Author: Jimu Riga AIDS prevention officer
In our daily work for AIDS prevention, we encountered a husband testing positive in Dimo Township who was extremely uncooperative with our work. Regardless who of us visited him, it put him on the defensive. He even threatened to use force on us who dared to come again. With such a “tartar”, it seemed there was little we can do.
Actually this kind of behavior is called in nursing science “Role Behavior Absence”, meaning confirmed patients are not willing to accept their own illness, and hence more reluctant to let others know the fact.
However, for the sake of their health, especially the patient himself, we finally decided to visit them again. But they still reacted as furiously as they had several times before, taking a dislike to us. They were too emotional for us to start immediately. If we kept on working, it would make things get worse.
So we changed our way of thinking and tried to calm them down first. At that time, I just found that his wife had the same surname as me. Among our compatriots of Yi nationality, people with the same family name are as close as a family. When they found that I didn't mention the work, they gradually dropped their guard. I made small talk with them and we all had a good time. I struck while the iron was hot and seized the moment to give them my phone number and tell them to contact me at any time if they have any difficulty or need.
Maybe because his wife and I have the same surname or I didn't talk about the work at the first, they became more willing to believe me than other AIDS prevention personnel or PMTCT staff. In this way, I was very lucky to have successfully mobilized them to take medicine, and now they are very compliant.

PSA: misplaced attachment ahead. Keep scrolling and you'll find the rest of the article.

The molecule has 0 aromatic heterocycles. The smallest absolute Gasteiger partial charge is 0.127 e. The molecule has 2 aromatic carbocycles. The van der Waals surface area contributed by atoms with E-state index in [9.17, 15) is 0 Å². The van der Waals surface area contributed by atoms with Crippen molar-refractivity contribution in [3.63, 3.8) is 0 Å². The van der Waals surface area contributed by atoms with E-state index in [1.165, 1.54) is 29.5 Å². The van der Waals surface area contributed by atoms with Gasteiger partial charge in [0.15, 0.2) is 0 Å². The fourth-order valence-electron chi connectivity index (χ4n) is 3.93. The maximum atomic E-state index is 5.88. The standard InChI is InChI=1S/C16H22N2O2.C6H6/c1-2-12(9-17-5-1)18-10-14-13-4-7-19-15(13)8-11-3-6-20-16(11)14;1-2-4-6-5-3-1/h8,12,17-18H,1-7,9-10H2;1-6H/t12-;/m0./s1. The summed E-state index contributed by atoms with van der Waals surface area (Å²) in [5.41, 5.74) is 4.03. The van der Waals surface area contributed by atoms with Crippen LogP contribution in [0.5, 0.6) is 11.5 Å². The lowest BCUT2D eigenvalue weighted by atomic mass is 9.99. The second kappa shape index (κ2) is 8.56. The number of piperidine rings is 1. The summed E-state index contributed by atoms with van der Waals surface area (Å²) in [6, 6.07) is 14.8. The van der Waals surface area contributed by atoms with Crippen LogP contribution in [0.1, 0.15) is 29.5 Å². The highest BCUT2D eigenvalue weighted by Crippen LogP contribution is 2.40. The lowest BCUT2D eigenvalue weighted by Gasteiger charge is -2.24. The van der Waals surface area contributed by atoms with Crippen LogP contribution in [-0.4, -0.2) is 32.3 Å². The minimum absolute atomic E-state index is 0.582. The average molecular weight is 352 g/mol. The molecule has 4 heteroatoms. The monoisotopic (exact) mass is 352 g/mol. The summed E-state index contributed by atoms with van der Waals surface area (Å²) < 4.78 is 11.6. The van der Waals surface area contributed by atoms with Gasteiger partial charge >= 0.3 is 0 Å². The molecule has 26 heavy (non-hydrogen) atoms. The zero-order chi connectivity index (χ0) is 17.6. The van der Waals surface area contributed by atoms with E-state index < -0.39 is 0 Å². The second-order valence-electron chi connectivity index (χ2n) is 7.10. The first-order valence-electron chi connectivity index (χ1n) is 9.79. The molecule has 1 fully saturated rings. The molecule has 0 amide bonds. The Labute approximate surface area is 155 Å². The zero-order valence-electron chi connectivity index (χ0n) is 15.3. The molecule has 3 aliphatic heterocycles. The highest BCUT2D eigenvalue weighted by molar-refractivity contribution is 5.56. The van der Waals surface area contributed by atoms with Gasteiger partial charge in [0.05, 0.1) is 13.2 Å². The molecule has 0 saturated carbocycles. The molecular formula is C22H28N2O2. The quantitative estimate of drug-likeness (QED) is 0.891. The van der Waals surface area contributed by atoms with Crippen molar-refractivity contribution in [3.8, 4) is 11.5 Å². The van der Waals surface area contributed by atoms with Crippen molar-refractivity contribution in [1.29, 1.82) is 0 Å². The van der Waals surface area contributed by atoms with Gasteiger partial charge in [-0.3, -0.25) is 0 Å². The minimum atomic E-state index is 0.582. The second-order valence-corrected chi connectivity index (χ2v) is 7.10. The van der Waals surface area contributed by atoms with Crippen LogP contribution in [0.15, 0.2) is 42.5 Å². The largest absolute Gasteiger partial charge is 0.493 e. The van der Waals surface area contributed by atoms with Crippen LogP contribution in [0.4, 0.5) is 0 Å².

In fact, the work of AIDS prevention is not plain sailing. In addition to encountering such a "tartar", we will face many problems beyond our imagination. However, none of us gives up. By encouraging and helping each other, we can always take the bull by the horns.
The following are the difficulties encountered in our work and the measures we have taken:
（1） During the blood test, the villagers were afraid of pain, and the test was conducted several times a year, so they felt that this was not necessary.
Therefore, we explained the importance of testing to villagers. Of course, if it can be avoided, we will try our best to reduce the frequency of taking blood. For example, the maternal and child health hospital activity "Four Tests and One Treatment" is launched in our township quarterly. At this time, ordinary women of childbearing age who have been tested can be excluded to get re-tested, because the "Four Tests and One Treatment” includes our test items.
(2) Some people who have had high-risk behaviors will have avoidance attitudes, being afraid to test for AIDS, so that his private matters might get known.
For this group of people, we would patiently tell them that our work has confidentiality agreements. If we leak relevant information, we would not only lose this job, but would also be punished by the law. That would reassure them. There are also some HIV-positive people who were very negative and somewhat pessimistic. For these people, we would tell them a case that had achieved a good treatment effect to make them optimistic.
(3) Women of childbearing age who have the desire to have more than one child were always avoiding our pregnancy examination.